ICCA sets are scored not only on vocals, but on a variety of music and performance-based criteria, explained Sloan. A music section and visual performance section of scores are included, with music being weighed more heavily. 

Judges consider musical criteria like intonation, dynamics, diction, and solo interpretation. Visual performance judges cohesion and creativity, as well as the group’s overall professionalism, according to Sloan.

“We’ve really been working on putting a name out for ourselves, and being a professional group these past years,” Sloan said. “Especially with the recording projects and the music videos.”

The group has had to balance practicing for ICCAs with building a reputation as a professional group, which has its own challenges outside of competition. The Dynamics is partially funded by the Student Organization Funding Committee (SOFC), but has to take on expenses itself, often in creative ways.

“There’s been a big push for us to do gigs and be kind of self-sustaining in terms of our funding this year,” Deignan said. “Because it’s just hard. Because a cappella is just generally expensive, because recording costs a lot, mics cost a lot, choreography costs a lot.”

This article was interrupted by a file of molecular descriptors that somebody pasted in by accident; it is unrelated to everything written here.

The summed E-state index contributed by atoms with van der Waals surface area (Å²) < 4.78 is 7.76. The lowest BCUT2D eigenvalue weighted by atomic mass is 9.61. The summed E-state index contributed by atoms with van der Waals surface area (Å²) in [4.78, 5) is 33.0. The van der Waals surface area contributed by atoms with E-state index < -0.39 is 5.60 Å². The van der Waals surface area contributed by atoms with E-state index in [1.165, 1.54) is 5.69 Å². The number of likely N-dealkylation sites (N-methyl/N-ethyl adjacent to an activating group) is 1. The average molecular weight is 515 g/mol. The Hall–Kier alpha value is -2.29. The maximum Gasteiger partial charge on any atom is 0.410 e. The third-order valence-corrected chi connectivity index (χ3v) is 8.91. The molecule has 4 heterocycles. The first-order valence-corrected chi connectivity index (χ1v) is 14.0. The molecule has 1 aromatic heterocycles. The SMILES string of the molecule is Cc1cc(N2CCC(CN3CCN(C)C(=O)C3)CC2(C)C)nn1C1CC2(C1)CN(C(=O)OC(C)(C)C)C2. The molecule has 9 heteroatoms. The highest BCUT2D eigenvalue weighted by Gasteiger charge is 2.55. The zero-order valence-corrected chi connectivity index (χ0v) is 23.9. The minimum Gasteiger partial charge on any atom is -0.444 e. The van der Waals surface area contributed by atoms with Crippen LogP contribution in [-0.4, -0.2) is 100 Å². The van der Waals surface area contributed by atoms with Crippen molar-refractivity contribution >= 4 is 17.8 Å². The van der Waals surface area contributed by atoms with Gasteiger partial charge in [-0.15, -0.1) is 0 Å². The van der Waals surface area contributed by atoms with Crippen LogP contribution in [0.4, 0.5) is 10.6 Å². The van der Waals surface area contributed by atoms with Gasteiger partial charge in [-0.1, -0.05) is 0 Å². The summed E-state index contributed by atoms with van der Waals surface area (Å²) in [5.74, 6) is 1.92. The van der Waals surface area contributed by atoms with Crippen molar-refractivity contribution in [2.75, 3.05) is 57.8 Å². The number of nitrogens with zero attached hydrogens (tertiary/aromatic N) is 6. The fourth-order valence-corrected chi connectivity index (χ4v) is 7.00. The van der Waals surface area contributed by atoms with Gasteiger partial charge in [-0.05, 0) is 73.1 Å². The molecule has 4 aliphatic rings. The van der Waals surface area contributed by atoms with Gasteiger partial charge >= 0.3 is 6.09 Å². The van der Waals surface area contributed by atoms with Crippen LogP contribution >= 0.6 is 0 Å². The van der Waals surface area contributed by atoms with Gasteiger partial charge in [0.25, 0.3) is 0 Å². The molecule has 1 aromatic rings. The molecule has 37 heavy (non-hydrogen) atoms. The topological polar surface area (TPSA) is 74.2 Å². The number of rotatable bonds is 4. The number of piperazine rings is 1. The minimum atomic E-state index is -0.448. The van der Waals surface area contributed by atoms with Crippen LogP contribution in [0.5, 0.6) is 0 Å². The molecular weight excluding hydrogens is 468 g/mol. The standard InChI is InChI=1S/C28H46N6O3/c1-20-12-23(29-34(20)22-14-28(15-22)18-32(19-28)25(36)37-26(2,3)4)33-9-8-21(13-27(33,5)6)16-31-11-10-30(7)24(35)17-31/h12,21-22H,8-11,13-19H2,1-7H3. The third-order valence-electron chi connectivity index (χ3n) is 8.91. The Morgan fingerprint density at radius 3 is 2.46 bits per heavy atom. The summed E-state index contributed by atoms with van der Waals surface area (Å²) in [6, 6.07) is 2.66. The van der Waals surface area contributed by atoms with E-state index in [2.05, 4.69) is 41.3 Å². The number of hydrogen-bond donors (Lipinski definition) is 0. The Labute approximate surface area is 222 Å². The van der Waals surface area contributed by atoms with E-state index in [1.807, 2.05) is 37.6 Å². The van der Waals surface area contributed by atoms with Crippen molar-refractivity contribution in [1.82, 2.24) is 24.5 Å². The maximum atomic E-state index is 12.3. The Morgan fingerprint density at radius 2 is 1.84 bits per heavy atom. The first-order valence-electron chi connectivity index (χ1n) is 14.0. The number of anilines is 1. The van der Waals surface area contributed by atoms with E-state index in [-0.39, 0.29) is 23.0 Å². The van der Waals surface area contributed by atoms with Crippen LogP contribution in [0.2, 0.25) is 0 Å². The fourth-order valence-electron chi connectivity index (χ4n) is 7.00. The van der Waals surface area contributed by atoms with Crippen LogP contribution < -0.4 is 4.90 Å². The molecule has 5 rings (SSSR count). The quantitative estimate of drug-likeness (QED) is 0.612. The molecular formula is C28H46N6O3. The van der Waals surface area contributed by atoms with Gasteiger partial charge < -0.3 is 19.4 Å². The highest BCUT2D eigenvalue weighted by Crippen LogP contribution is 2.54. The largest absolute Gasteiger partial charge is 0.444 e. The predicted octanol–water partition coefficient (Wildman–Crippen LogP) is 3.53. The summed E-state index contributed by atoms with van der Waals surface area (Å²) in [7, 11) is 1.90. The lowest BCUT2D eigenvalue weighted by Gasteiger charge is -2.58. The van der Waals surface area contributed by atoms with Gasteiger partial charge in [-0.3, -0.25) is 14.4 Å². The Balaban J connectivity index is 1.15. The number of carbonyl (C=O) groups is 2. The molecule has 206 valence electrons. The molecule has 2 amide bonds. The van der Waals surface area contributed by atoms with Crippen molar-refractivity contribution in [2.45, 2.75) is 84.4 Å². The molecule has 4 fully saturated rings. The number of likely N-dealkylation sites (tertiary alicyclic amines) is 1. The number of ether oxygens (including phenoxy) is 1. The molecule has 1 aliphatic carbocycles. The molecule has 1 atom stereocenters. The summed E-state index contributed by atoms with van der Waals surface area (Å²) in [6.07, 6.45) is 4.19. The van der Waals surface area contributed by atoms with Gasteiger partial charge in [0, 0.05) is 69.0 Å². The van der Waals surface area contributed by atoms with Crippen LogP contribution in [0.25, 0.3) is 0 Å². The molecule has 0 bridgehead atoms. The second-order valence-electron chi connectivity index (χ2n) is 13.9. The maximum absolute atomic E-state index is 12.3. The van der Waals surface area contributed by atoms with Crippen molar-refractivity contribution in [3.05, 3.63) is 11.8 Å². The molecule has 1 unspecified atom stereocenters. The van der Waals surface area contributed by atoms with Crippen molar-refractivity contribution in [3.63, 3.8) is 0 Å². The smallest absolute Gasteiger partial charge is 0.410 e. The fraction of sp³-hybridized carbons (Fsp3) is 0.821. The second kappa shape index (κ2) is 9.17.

One of the added elements of an ICCA performance is the expected choreography alongside the vocal performance. As a group with more vocal than dance background, this was difficult to incorporate. 

Rather than outsourcing choreography for their ICCA set, which is often expensive, Dynamics publicity director Josh Cruz, CSOM ’25, became the group’s choreographer. Despite having no prior dance experience, Cruz faced the challenge enthusiastically, taking a nontraditional approach.

“The process in general was kind of just me in my bedroom,” Cruz said. “Kind of thinking what would be good in my head, like seeing positions, mapping out stuff, dancing in my room, which was really embarrassing.”

His approach proved successful, however, and the Dynamics ended up earning top scores for choreography in the quarterfinals competition.

“I thought that trying to do some stuff differently than, like, the classical ICCA sets would be great,” Cruz said. “So I didn’t want to take too much inspiration because what really sets people apart is, like, the uniqueness of the set.”